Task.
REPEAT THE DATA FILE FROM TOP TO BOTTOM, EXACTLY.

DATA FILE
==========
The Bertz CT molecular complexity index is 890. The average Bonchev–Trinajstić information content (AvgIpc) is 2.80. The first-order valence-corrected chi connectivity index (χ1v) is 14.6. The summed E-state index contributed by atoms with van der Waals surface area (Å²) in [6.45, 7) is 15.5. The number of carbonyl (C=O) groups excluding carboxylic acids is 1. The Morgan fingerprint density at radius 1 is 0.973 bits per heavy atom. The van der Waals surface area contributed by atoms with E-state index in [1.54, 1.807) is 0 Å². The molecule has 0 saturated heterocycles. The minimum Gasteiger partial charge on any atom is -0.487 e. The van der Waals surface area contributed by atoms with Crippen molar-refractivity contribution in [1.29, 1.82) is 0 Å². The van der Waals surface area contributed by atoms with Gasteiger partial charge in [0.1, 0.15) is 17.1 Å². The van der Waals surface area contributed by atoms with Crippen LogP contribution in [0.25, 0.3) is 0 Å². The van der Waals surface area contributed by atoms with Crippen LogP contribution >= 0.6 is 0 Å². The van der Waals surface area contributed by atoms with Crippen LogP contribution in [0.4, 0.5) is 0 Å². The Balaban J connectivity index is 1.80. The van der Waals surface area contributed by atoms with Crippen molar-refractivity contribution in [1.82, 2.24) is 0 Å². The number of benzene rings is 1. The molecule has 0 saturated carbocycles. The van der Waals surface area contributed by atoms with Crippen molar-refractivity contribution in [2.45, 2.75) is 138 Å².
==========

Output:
The Bertz CT molecular complexity index is 890. The average Bonchev–Trinajstić information content (AvgIpc) is 2.80. The first-order valence-corrected chi connectivity index (χ1v) is 14.6. The summed E-state index contributed by atoms with van der Waals surface area (Å²) in [6.45, 7) is 15.5. The number of carbonyl (C=O) groups excluding carboxylic acids is 1. The Morgan fingerprint density at radius 1 is 0.973 bits per heavy atom. The van der Waals surface area contributed by atoms with E-state index in [1.54, 1.807) is 0 Å². The molecule has 0 saturated heterocycles. The minimum Gasteiger partial charge on any atom is -0.487 e. The van der Waals surface area contributed by atoms with Crippen molar-refractivity contribution in [1.29, 1.82) is 0 Å². The van der Waals surface area contributed by atoms with Gasteiger partial charge in [0.1, 0.15) is 17.1 Å². The van der Waals surface area contributed by atoms with Crippen LogP contribution in [0.25, 0.3) is 0 Å². The van der Waals surface area contributed by atoms with Crippen LogP contribution >= 0.6 is 0 Å². The van der Waals surface area contributed by atoms with Crippen LogP contribution in [0.4, 0.5) is 0 Å². The Balaban J connectivity index is 1.80. The van der Waals surface area contributed by atoms with Crippen molar-refractivity contribution in [1.82, 2.24) is 0 Å². The number of benzene rings is 1. The molecule has 0 saturated carbocycles. The van der Waals surface area contributed by atoms with Crippen molar-refractivity contribution in [2.45, 2.75) is 138 Å².